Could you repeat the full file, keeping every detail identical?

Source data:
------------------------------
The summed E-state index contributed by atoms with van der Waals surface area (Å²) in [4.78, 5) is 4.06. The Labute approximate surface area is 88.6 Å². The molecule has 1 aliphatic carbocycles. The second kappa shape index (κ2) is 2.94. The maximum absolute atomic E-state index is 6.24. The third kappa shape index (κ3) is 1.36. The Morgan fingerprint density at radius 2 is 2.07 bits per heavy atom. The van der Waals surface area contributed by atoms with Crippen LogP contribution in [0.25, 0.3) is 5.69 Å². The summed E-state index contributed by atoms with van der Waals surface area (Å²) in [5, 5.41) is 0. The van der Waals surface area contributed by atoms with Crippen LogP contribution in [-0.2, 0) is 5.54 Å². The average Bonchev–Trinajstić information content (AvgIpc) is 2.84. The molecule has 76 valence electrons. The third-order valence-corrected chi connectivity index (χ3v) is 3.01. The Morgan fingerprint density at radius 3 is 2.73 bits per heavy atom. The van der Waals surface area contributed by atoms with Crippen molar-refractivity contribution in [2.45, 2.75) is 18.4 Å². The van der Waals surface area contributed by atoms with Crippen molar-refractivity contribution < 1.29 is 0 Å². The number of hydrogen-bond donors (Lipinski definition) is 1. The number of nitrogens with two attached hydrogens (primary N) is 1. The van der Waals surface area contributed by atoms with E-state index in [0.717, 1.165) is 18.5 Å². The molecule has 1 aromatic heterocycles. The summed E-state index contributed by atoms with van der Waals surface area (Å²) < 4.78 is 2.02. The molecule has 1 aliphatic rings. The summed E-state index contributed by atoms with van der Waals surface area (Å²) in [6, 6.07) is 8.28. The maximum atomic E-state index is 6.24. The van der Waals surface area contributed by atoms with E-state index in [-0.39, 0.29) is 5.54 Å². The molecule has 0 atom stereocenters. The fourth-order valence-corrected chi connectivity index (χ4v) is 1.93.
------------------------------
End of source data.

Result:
The summed E-state index contributed by atoms with van der Waals surface area (Å²) in [4.78, 5) is 4.06. The Labute approximate surface area is 88.6 Å². The molecule has 1 aliphatic carbocycles. The second kappa shape index (κ2) is 2.94. The maximum absolute atomic E-state index is 6.24. The third kappa shape index (κ3) is 1.36. The Morgan fingerprint density at radius 2 is 2.07 bits per heavy atom. The van der Waals surface area contributed by atoms with Crippen LogP contribution in [0.25, 0.3) is 5.69 Å². The summed E-state index contributed by atoms with van der Waals surface area (Å²) in [5, 5.41) is 0. The van der Waals surface area contributed by atoms with Crippen LogP contribution in [-0.2, 0) is 5.54 Å². The average Bonchev–Trinajstić information content (AvgIpc) is 2.84. The molecule has 76 valence electrons. The third-order valence-corrected chi connectivity index (χ3v) is 3.01. The Morgan fingerprint density at radius 3 is 2.73 bits per heavy atom. The van der Waals surface area contributed by atoms with Crippen molar-refractivity contribution in [2.45, 2.75) is 18.4 Å². The van der Waals surface area contributed by atoms with Crippen molar-refractivity contribution < 1.29 is 0 Å². The number of hydrogen-bond donors (Lipinski definition) is 1. The number of nitrogens with two attached hydrogens (primary N) is 1. The van der Waals surface area contributed by atoms with E-state index in [0.717, 1.165) is 18.5 Å². The molecule has 1 aromatic heterocycles. The summed E-state index contributed by atoms with van der Waals surface area (Å²) < 4.78 is 2.02. The molecule has 1 aliphatic rings. The summed E-state index contributed by atoms with van der Waals surface area (Å²) in [6, 6.07) is 8.28. The maximum atomic E-state index is 6.24. The van der Waals surface area contributed by atoms with E-state index in [-0.39, 0.29) is 5.54 Å². The molecule has 0 atom stereocenters. The fourth-order valence-corrected chi connectivity index (χ4v) is 1.93.